Tuesday 31 October 2023

Iconicity and Epidemiology: Lessons for AI and Education

The essence of cybernetics is iconicity. It is partly, but not only, about thinking pictorially. More deeply it is about playing with representations which open up a dance between mind and nature. This is distinct from approaches to thought which are essentially "symbolic". Mathematics is the obvious example, but actually, most of the concepts one learns in school are symbols that stand in relation to one another, and whose relation to the world outside has to be "learnt". This process can be difficult because the symbols themselves are shrouded in obscure rules which are often unclear and sometimes contradictory.

Iconic approaches make the symbols as simple as possible: a distinction, a game, a process - onto which we are invited to project our experience of a particular subject or problem. It was something that was first considered by C.S. Peirce who developed his own approaches to iconic logic (see this for example: Peirce.pdf (uic.edu)). Cybernetics followed in Peirce's footsteps, and the iconicity of its diagrams and technical creativity makes its subject matter transdisciplinary. It also makes cybernetics a difficult thing for education to deal with, because education organises itself around subjects and their symbols, not icons and games. 

But thinking iconically changes things.

I am currently teaching epidemiology which has been quite fun. But I'm struck by how the symbols of epidemiology - not just the equations, but the classifications of study types, problematisation of things like bias and confounding, etc, all put barriers in the way of understanding something that is basically about counting. So I have been thinking about ways of doing this more iconically.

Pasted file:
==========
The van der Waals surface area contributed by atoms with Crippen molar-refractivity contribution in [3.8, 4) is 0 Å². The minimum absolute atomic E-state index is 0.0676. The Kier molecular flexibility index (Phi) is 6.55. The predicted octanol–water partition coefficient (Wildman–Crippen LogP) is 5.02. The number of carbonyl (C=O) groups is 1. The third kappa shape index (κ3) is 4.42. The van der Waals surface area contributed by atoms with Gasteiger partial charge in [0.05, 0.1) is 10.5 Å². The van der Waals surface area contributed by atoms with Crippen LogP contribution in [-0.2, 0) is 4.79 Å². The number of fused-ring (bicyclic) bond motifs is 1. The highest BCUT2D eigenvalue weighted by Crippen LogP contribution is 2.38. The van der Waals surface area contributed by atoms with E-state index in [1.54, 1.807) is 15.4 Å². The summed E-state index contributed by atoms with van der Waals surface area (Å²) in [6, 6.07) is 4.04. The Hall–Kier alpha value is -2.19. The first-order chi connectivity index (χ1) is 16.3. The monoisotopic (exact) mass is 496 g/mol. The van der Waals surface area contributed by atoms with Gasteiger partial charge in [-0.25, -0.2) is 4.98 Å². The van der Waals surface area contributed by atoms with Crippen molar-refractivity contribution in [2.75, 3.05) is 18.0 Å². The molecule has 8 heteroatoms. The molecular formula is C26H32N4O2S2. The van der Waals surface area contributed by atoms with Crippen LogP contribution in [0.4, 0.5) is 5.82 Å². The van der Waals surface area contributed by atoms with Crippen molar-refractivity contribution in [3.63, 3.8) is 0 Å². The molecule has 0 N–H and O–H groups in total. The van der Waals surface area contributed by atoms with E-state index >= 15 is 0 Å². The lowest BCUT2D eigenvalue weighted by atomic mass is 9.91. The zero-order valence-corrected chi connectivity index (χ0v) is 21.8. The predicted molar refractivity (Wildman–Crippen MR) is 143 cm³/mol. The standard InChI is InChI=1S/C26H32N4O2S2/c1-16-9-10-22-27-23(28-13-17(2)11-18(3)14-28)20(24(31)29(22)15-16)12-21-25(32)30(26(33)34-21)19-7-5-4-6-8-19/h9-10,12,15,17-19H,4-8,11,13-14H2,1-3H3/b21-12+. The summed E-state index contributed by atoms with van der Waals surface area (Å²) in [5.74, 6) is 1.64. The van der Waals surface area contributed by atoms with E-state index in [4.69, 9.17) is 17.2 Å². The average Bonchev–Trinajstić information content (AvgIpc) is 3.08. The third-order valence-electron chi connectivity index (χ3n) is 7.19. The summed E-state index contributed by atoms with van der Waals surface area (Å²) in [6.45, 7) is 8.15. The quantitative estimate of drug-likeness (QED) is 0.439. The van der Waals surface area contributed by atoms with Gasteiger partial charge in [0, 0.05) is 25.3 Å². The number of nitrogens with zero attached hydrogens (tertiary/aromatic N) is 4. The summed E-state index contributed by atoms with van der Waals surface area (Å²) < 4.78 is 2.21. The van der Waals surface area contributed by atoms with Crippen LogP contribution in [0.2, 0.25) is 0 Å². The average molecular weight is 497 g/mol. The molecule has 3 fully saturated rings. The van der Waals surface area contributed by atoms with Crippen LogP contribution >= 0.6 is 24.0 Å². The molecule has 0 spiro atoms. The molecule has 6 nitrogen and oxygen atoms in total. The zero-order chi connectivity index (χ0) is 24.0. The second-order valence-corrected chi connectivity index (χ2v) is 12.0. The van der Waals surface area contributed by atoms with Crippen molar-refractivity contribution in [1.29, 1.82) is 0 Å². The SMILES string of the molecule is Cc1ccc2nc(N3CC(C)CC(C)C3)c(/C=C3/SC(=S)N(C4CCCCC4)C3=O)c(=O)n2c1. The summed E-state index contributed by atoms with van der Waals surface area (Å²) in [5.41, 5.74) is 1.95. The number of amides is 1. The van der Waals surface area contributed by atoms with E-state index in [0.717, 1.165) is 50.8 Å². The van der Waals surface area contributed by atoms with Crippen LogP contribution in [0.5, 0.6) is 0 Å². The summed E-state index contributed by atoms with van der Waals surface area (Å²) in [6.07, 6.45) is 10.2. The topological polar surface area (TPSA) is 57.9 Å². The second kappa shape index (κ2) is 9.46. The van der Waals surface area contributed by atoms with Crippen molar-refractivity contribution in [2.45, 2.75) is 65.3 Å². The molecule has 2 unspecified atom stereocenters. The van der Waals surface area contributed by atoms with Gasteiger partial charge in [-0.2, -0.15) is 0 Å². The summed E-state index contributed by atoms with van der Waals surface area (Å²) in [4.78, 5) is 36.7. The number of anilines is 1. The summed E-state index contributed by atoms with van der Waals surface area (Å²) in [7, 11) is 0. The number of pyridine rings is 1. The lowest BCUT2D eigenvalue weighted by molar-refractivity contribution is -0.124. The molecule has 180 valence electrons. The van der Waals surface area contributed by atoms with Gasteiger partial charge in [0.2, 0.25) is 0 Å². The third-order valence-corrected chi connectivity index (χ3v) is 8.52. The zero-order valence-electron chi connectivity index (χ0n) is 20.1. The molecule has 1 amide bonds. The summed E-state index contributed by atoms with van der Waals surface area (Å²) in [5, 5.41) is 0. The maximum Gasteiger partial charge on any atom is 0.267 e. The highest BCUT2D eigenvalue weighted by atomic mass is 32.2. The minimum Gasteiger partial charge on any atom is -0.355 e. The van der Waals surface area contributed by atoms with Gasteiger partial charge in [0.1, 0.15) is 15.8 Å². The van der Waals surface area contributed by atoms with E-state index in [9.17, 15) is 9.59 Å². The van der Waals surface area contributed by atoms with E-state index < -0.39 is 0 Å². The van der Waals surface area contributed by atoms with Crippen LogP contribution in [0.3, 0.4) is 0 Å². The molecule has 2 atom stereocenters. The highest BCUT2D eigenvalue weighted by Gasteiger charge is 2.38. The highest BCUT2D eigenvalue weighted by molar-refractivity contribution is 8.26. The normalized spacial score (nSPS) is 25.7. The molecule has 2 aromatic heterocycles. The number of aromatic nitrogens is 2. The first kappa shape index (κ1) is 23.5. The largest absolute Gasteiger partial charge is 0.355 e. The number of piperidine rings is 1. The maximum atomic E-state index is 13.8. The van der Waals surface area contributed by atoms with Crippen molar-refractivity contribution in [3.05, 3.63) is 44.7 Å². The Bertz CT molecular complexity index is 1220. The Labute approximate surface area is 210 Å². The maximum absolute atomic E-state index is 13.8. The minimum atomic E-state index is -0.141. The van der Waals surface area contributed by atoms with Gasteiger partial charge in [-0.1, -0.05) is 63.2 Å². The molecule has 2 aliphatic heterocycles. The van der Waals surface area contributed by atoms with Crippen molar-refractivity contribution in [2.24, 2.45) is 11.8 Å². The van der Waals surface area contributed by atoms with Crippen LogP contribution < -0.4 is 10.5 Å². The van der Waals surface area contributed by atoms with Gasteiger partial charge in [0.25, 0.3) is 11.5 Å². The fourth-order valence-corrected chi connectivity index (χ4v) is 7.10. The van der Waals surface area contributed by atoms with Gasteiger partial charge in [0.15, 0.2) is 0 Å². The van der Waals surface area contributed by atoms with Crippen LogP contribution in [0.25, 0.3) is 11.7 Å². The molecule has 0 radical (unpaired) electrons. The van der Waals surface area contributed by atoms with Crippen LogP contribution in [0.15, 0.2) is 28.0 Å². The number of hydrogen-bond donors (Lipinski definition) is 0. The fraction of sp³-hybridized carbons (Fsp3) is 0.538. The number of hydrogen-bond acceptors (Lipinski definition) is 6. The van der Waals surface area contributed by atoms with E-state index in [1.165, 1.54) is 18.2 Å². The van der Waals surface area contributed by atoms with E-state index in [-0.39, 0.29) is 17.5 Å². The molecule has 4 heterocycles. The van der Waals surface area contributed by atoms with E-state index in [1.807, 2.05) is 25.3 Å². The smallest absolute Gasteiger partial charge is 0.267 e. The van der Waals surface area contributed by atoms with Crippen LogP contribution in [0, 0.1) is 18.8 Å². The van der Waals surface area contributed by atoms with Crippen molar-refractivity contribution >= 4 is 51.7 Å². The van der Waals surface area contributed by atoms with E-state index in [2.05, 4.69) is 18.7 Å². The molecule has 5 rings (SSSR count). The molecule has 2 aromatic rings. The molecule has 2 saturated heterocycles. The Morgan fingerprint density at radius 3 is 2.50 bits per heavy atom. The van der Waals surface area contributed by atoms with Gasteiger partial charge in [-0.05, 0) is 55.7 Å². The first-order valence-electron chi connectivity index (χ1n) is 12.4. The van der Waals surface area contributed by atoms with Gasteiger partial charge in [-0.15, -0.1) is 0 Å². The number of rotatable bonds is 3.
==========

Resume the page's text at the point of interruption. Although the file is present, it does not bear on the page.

To do this is to invite people into the dance between mind and nature, and to do that, we need new kinds of invitations. I'm grateful to Lou Kauffman who recommended Lancelot Hogben's famous "Mathematics for the Million" as a starting point. 

Hogben's book teaches the context and history of mathematical inquiry first, and then delves into the specifics of its symbolism. That is a good approach, and one that needs updating for today (I don't know of anything quite like it). Having said that, there are some great online tools to do iconic things: The "Seeing theory" project from Brown university is wonderful (and open source): https://seeing-theory.brown.edu/  (again, thanks to Lou for that)

Then of course, we have games and simulations - and now we have AI. Here's a combination of those things I've been playing with inspired by Mary Flannagan's "Grow a Game" Grow a Game - Mary Flanagan

My AI version

Basically enter a topic, select a game and chatGPT will produce prompts suggesting rule changes to the game to reflect the topic. Of course, whatever the AI comes up with can be tweaked by humans - but its a powerful way of stimulating new ideas and thought in epidemiology. 

There's more to do here.

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